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SALT LAKE CITY (November 20, 2006) – Larry H. Miller announced today a new partnership and naming rights for the home of the Utah Jazz. In agreement with EnergySolutions, a national energy services company headquartered in Salt Lake City, Utah, the home of the Utah Jazz is now renamed the EnergySolutions Arena.

The sponsorship deal reached today is a ten-year agreement which includes exclusive sponsorship and advertising rights and prominent signage on the exterior and interior of the building.

"As we were looking at companies to approach, EngerySolutions quickly rose to the top of the list as an ideal partner," said Larry H. Miller. "It is a national company headquartered in Salt Lake City, with a bright future and values shared by the Utah Jazz. For our arena, EnergySolutions was the right choice. This partnership strengthens our organization which provides the best in professional sports as well as the most entertaining family shows and concerts in Utah."

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Early in the season, this year’s Utah Jazz has emerged as a young and progressive team in the NBA. EnergySolutions has also emerged this year as an industry leader making for an ideal partnership between the two organizations.

"I have long admired Larry Miller and his commitment to this community," said Steve Creamer, the president and chief executive officer of EnergySolutions. "No one has done more to make our community an attractive place to live. We share a common goal of making Salt Lake City and the State of Utah one of the most desirable and livable places in America. When the Larry H. Miller Group asked if we would be interested in a partnership, we were delighted with the opportunity."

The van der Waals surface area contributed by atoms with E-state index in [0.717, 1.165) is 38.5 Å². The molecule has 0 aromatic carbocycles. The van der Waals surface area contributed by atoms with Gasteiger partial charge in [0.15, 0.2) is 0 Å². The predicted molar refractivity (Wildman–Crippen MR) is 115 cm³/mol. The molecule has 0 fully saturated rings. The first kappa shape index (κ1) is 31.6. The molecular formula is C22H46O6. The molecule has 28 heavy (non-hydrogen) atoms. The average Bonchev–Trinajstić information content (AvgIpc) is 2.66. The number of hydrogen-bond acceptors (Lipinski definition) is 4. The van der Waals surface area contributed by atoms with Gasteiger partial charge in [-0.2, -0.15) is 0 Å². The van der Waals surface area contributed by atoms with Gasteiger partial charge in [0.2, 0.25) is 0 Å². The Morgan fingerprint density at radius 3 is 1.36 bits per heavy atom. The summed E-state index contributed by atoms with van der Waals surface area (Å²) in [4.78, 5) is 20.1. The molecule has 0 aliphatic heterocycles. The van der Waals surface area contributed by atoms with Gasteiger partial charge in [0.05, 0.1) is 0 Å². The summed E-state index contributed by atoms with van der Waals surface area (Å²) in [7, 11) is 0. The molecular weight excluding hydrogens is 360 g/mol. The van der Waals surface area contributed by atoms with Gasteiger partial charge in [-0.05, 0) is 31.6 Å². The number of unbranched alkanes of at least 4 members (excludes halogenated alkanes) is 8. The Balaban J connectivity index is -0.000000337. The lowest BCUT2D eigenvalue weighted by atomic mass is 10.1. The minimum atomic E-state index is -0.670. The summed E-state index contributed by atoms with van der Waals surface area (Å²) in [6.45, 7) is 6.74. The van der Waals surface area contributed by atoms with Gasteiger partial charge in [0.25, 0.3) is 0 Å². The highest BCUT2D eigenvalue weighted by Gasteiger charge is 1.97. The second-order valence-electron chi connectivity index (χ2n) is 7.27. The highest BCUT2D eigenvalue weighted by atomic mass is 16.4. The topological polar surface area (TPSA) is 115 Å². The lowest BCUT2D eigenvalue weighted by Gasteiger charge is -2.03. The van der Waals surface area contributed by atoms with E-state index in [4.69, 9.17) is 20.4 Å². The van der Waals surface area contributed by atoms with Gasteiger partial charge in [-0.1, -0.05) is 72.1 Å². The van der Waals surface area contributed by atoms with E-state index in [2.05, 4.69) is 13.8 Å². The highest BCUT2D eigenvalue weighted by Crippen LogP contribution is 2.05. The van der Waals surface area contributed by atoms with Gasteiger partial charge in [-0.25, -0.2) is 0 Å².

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Larry H. Miller built the arena in 1991 as the multi-purpose home of the Utah Jazz. Since that time the arena has entertained millions of Jazz fans, hosted the NBA Finals, 2002 Olympic Winter Games, hundreds of concerts, the circus and ice shows as the entertainment center of Salt Lake City.

EnergySolutions, headquartered in Salt Lake City, Utah since 2004, provides a full range of waste management solutions, including decommissioning, decontamination, site closure, nuclear materials management and the safe, secure disposition of nuclear waste. EnergySolutions’ customers include government, utilities, universities, medical laboratories and pharmaceutical firms. It employs more than 2,000 people with over 500 based in Utah, comprised of scientists, nuclear engineers, technicians and support teams.1

EnergySolutions is owned principally by Lindsay, Goldberg & Bessemer of New York City as well as the Utah investment firms of Peterson Partners and Creamer Investments.

Delta Air Lines will continue its relationship with the Utah Jazz as a sponsor and advertiser.


Formerly the...

For a place that vibrates with monster truck energy and rock concert mayhem on so many nights of the year, Salt Lake City’s Delta Center is a wonderfully predictable place for sporting events.

That’s because when the Utah Jazz play here, it is where visiting teams come to lose. Home court advantage? It’s more like a weapon: the Jazz are 402-115 here.

"That’s the way we like it," said Scott Williams, Senior Vice President of Facilities for Larry H. Miller Sports and Entertainment.

Outside of Utah, the Delta Center is known as one of the nation’s top sports venues. Inside the state, it is known as the epicenter of action - hosting everything from 2002 Olympic Figure Skating to extreme sporting events like Tony Hawk’s Boom Boom Huck Jam.